Additionally, investment in resource efficiency is also needed in order to speed up Latvia's energy transition. Finally, mentioned the Council, more efforts were needed to improve national overall energy efficiency, in particular in the residential and transport sectors.


Council’s four recommendations for Latvian governance

Final “remarks” from the Council, which shall be regarded as compulsory for the national decision-makers, are connected with the following “demands”:

1. Ensure that the nominal growth rate of net primary government expenditure does not exceed 3.5% in 2020, corresponding to an annual structural adjustment of 0.5% of GDP. Reduce taxation for low-income earners by shifting it to other sources, particularly capital and property, and by improving tax compliance. Ensure effective supervision and the enforcement of the anti-money laundering framework.

2. Address social exclusion notably by improving the adequacy of minimum income benefits, minimum old-age pensions and income support for people with disabilities. Increase the quality and efficiency of education and training in particular of low-skilled workers and jobseekers, including by strengthening the participation in vocational education and training and adult learning. Increase the accessibility, quality and cost-effectiveness of the healthcare system.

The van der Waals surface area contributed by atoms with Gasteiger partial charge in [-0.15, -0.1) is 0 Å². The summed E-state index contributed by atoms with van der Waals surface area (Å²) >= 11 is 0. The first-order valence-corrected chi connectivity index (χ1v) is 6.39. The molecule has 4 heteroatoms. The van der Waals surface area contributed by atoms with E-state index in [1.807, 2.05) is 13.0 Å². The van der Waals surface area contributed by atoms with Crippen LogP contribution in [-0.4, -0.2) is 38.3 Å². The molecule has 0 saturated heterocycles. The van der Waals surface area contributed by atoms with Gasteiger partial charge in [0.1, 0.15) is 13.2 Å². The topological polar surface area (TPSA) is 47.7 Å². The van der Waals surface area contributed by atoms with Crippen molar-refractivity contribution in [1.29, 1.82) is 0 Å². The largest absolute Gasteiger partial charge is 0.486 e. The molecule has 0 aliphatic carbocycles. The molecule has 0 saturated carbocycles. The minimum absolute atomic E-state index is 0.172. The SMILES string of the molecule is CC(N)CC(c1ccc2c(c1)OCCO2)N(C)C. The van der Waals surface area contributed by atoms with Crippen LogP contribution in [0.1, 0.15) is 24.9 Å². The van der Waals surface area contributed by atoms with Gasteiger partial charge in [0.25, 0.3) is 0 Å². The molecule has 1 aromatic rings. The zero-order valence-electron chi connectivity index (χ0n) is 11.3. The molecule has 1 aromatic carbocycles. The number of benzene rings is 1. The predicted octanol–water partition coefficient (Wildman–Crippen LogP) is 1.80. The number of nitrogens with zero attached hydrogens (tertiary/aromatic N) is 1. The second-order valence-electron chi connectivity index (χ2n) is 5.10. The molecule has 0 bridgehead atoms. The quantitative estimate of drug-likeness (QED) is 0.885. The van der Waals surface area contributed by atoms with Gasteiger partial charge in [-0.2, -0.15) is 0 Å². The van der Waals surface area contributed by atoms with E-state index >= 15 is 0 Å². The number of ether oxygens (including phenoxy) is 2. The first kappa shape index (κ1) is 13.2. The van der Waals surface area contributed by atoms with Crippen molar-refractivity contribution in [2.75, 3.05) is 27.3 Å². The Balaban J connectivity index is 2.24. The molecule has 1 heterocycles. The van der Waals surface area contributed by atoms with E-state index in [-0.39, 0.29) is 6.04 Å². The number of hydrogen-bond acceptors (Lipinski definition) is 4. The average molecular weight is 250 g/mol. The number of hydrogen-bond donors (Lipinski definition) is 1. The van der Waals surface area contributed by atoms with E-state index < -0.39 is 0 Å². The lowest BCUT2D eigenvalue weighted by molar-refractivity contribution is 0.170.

3. Focus investment-related economic policy on innovation, provision of affordable housing, transport notably on its sustainability, resource and energy efficiency, energy interconnections and on digital infrastructure, taking into account regional disparities.

4. Strengthen the accountability and efficiency of the public sector, in particular with regard to local authorities and state-owned and municipal enterprises and the conflict of interest regime.


Note: Our magazine fully supports the Council’s recommendations, as well as a previous (a week ago) “advice” from the OECD experts concerning the main “reforming agenda” in the Latvian governance and political economy. We don’t think that Latvian elites need any more external advices! The magazine’s staff wishes the Latvian government quicker and resolute reaction to these recommendations with visible results.